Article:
So, what are some examples of backbone plants? I’ll give you two examples of backbone shade plants here, although this process of categorizing plants by their ability (or not) to deliver long-season performance applies equally well to sun as to shade.

The astilbe pictured above is a great example of a backbone shade perennial. It has strong, prominent flowers and attractive foliage, it’s not incredibly picky about growing conditions, it doesn’t require a lot of care, and it isn’t invasive. For those of us in the Northeast, its admirable cold hardiness is an essential quality, and the fact that deer generally ignore it is a godsend. Its only shortcoming is that it
really only flowers well in light shade at northern latitudes; in deep
shade, flowering will be minimal.


White wood aster is an underappreciated but very fine native backbone plant.

Among the native plants, white wood aster is a backbone plant that may be unfamiliar to most gardeners. It’s a common roadside plant that’s also lovely in garden settings. As is typical for members of the aster tribe, it starts flowering in August or early September. Its foliage is solidly disease-free, while its medium-green leaves contrast subtly with mahogany stems. It’s a bit of a spreader, but no more so than many exotic perennials, so I don’t consider that a real detraction. In some areas, I have seen deer browse white wood aster, but most of the time they leave it alone.

Plants like astilbe and white wood aster are reliable and unfussy—like friends who are easy to be with and always come through in a pinch. But you’ll notice that neither one gets “perfect marks.” As I pointed out earlier, it will almost never be the case that a plant perfectly suits all your needs and desires.

And they are not no-maintenance plants—there is no such thing in a garden setting. Each one has a rather predictable growth habit or behavior that will eventually demand your attention—astilbes often want division every few years, while white wood aster will migrate and have to be kept in bounds—but neither one will require an onerous amount of work. What they offer is a high likelihood of being successful additions to your garden, delivering steady results through the years while not making you regret ever planting them.

I know that this way of thinking about plants and plant selection may seem novel or even backwards to many readers. Gardeners are inundated with the message that gardening is all about personalizing your space and expressing your taste, not to mention the message that it should be cheap and easy, to boot (it generally isn’t, but that’s a topic for another blog post). While it’s certainly true that your garden should reflect your individuality, focusing too much on that obscures some inconvenient facts. Successful gardening means finding a manageable way to get good results given your budget of time and money, and for most homeowners that means putting functionality first.

I hope I’ve persuaded you of the value of using my approach. If you need a little more convincing, consider this: in the early years of my ornamental gardening experimentation, I bought a lot of plants I liked a lot and proceeded to…kill them. Mostly—because I was trying to determine the limits of their shade tolerance—I subjected them to inadequate light, and of course, a lot of them expired.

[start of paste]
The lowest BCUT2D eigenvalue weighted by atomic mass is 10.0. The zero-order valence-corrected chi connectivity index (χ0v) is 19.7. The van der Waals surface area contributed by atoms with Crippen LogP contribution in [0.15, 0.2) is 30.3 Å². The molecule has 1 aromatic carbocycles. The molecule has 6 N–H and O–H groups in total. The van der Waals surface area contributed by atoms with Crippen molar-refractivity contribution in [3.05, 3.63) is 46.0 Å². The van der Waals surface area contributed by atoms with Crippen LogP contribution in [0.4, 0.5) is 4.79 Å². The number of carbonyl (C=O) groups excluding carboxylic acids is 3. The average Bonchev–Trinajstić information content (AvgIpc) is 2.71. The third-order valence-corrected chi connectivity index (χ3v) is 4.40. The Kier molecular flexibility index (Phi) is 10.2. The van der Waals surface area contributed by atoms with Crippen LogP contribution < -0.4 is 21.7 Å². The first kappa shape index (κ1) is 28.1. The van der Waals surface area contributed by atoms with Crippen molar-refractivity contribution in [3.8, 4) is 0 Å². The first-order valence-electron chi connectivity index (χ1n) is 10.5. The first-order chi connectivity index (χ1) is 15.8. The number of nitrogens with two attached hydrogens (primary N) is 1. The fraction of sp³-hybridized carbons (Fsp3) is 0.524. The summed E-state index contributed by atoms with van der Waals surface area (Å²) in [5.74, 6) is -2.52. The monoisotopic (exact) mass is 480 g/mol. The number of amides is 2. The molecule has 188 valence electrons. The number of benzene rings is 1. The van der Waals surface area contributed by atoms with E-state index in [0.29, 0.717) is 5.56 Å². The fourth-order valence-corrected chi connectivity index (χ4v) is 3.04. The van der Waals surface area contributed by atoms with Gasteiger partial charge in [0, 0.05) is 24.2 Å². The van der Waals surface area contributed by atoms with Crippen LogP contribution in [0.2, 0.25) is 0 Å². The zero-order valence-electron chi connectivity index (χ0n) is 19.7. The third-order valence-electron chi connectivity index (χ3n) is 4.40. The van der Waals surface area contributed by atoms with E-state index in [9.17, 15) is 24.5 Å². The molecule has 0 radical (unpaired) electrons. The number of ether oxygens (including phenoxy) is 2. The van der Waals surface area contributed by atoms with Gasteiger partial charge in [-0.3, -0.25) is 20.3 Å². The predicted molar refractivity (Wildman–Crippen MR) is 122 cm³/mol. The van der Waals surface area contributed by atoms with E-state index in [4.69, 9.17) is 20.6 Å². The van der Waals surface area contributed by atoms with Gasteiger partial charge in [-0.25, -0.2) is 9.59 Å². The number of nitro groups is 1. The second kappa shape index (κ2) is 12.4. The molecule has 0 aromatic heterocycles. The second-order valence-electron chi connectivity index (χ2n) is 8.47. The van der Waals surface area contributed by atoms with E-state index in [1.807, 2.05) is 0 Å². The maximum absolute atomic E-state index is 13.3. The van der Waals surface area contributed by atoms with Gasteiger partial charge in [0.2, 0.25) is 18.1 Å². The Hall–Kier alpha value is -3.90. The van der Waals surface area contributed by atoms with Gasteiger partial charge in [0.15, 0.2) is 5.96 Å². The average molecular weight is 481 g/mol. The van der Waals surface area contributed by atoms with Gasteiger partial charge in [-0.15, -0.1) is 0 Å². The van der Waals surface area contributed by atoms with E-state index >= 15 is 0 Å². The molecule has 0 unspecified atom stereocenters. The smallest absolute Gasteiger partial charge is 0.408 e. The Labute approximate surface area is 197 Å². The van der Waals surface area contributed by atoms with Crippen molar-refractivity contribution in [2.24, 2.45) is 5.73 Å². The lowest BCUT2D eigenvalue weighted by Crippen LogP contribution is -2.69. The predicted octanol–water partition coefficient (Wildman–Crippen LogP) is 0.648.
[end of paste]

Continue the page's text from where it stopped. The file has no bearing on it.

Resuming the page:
I feel kind of guilty about it now, but all that “horticide” did have a point: those sacrificial plants eventually taught me to categorize a wide range of shade perennials by both their needs and their performance potential for gardeners. In the process, I came to appreciate a whole new palette of plants for their ability to tough out the difficult conditions we Northeast shade gardeners face.

In my upcoming book, The Shady Lady’s Guide to Northeast Shade Gardening, I elaborate on the topic of what makes a superior shade garden perennial and how to use a wide range of shade plants to good effect. I hope that knowledge will help you find the best choices for your particular situation.

How (Not) to Pick a Plant

February 6, 2014 by  
Filed under Garden Design, Perennials, Shade Gardening

Over the coming months I’ll be basing a number of blog posts, including this one, on material from my forthcoming book, The Shady Lady’s Guide to Northeast Shade Gardening. The official publication date is May 6, 2014. You can learn more about the book here, here and here.

When you pick perennial plants to put in your shade garden, how do you do it? Most people would start out by picking plants they like—and that’s where they’d make their first, and worst, mistake.

Huh? What? Surely I can’t be advising you to pick out plants you don’t like?! No, of course not. But think about this for a second. When you go shopping for a new car, do you just pick out the one you like the best? No—at least not if you’re like most of us. If that were all it took, we’d all be driving around in Ferraris and Lamborghinis. The problem with that approach is that most sports cars won’t do what most people need a car to do: get up a snowy hill on a winter day and deliver you to your job in one piece, or get enough miles to the gallon to not break the fuel budget.